You’ve got to have SOME standards

Well-defined, agreed upon standards are key to successful development using scrum. When you convert from waterfall to an iterative process, standards replace a lot of the requirements that you historically included in your specifications. They also govern team processes and at a more micro-level than the scrum broad rules do.

At Streamline Health, when we form a scrum team, their first sprint is a “Sprint 0” during which they form their standards. As a group they determine what their definition of done should be, including what specific standards each item they produce must adhere to.

It’s not a wide open field. We have some best practices and some required processes in place that apply to all of our scrum teams, and some even apply to our dev ops teams. For example, manual testing must use our testing tools and maintain traceability between defects and requirements. Teams must show test metrics during the sprint demo. Our management tool, Microsoft Team Foundation Server, is configured with standard queries for all teams and products so that anyone can understand what’s in the backlogs for all of our products. Teams do not have the leeway to change these.

More technical standards do vary from team to team and product to product depending on the age of the code, the predominant language, and even whether it’s web based or thick client, SaaS or premise installed. Unit test code coverage, test automation, coding standards for architecture and design, code commenting, source code structure, and database structure can all vary among our teams.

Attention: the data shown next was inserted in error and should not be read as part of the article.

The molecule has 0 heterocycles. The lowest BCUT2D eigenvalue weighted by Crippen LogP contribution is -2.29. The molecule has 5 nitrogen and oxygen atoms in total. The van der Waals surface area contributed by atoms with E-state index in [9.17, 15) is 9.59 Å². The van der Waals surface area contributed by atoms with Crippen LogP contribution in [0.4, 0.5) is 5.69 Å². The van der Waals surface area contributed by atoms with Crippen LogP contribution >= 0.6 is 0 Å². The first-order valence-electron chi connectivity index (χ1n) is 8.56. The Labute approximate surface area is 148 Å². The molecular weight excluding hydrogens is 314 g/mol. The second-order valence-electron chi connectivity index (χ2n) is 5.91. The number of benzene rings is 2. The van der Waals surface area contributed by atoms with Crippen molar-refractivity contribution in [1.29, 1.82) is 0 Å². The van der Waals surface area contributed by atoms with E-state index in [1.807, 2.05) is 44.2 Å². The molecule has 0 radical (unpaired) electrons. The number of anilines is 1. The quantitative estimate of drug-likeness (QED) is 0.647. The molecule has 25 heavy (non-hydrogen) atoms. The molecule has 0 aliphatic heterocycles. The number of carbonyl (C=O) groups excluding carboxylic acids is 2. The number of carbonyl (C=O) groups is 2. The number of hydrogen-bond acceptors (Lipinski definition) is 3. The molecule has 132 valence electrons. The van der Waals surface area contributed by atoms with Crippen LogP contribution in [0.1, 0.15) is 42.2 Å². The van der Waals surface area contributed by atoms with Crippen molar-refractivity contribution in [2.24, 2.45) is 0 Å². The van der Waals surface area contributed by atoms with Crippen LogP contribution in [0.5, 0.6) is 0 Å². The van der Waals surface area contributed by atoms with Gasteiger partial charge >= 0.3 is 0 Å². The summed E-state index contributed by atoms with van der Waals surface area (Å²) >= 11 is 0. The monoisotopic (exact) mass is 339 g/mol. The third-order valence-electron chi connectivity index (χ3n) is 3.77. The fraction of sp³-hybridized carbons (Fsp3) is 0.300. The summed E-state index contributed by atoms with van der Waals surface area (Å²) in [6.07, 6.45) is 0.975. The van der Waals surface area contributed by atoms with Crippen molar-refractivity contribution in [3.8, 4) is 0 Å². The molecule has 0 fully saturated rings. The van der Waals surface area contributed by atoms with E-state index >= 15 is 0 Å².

Quality of Service standards, what you may think of as non-functional requirements, are a mix of enterprise-wide and product-specific (e.g., branding is enterprise wide, but other GUI requirements are specific to the product).

In a recent lunch and learn, members of all of our scrum teams came together to discuss the state of their teams’ standards:

  • When did they last review them?
  • Do new members have to read them before getting to work?
  • Does everyone know where to find them?

The result of this frank, honest discussion was an agreement for teams to review their standards early and often, use the sprint retrospective cadence as an organic milestone to refine standards and reinstate a neglected process of “retrospective of retrospectives” wherein the scrum masters come together to share global improvement opportunities – including scheduling review of standards in the next HIP sprint.

— Luis Lira, Manager of Business Analysis